3 [3] Grace . . . and peace: for this greeting, which may be a combination of Greek and Aramaic epistolary formulae, see the note on Romans 1:1-7.

4 [4] In my prayers: literally, "at the time of my prayers."

5 [5] Holy ones: a common term for members of the Christian community (so also Philippians 1:7).

6 [6] In us: some good ancient manuscripts have in you (plural). That leads to Christ: leads to translates the Greek preposition eis, indicating direction or purpose.

7 [7] Encouragement: the Greek word paraklesis is cognate with the verb translated "urge" in Philippians 1:9, 10, and serves as an introduction to Paul's plea. Hearts: literally, "bowels," expressing in Semitic fashion the seat of the emotions, one's "inmost self." The same Greek word is used in Philippians 1:12 and again in Philippians 1:20, where it forms a literary inclusion marking off the body of the letter.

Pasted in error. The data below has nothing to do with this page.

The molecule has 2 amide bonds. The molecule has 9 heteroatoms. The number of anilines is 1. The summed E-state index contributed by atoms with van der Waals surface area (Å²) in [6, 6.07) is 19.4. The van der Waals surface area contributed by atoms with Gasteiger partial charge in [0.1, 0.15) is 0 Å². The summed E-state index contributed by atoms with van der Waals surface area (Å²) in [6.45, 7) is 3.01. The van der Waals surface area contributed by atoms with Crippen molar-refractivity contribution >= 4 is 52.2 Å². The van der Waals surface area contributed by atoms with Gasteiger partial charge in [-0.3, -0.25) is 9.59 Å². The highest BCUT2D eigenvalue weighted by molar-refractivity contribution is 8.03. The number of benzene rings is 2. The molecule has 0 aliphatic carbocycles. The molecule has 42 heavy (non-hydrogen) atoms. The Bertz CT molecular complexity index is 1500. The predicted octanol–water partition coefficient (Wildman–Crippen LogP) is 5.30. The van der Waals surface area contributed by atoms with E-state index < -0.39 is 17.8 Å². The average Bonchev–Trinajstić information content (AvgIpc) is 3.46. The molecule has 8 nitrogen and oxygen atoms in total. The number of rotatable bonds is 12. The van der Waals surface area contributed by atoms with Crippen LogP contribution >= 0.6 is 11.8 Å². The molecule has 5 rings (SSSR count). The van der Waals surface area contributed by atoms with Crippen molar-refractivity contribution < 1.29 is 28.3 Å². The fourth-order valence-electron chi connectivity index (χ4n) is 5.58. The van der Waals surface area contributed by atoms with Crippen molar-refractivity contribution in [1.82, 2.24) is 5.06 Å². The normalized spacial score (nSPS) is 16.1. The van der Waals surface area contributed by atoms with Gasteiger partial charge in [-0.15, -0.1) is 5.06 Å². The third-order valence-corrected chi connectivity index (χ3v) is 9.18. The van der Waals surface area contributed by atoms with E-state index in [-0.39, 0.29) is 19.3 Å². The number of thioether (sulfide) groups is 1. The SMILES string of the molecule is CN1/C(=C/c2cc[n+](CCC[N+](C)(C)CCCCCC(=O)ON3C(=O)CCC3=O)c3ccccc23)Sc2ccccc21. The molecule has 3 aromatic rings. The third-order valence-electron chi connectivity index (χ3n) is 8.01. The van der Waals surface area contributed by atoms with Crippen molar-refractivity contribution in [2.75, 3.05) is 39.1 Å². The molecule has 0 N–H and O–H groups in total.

8 [8] Full right: often translated "boldness," the Greek word parresia connotes the full franchise of speech, as the right of a citizen to speak before the body politic, claimed by the Athenians as their privilege (Euripides).

9 [9] Old man: some editors conjecture that Paul here used a similar Greek word meaning "ambassador" (cf Eph 6:20). This conjecture heightens the contrast with "prisoner" but is totally without manuscript support.

10 [11] Useless . . . useful: here Paul plays on the name Onesimus, which means "useful" or "beneficial." The verb translated "profit" in Philippians 1:20 is cognate.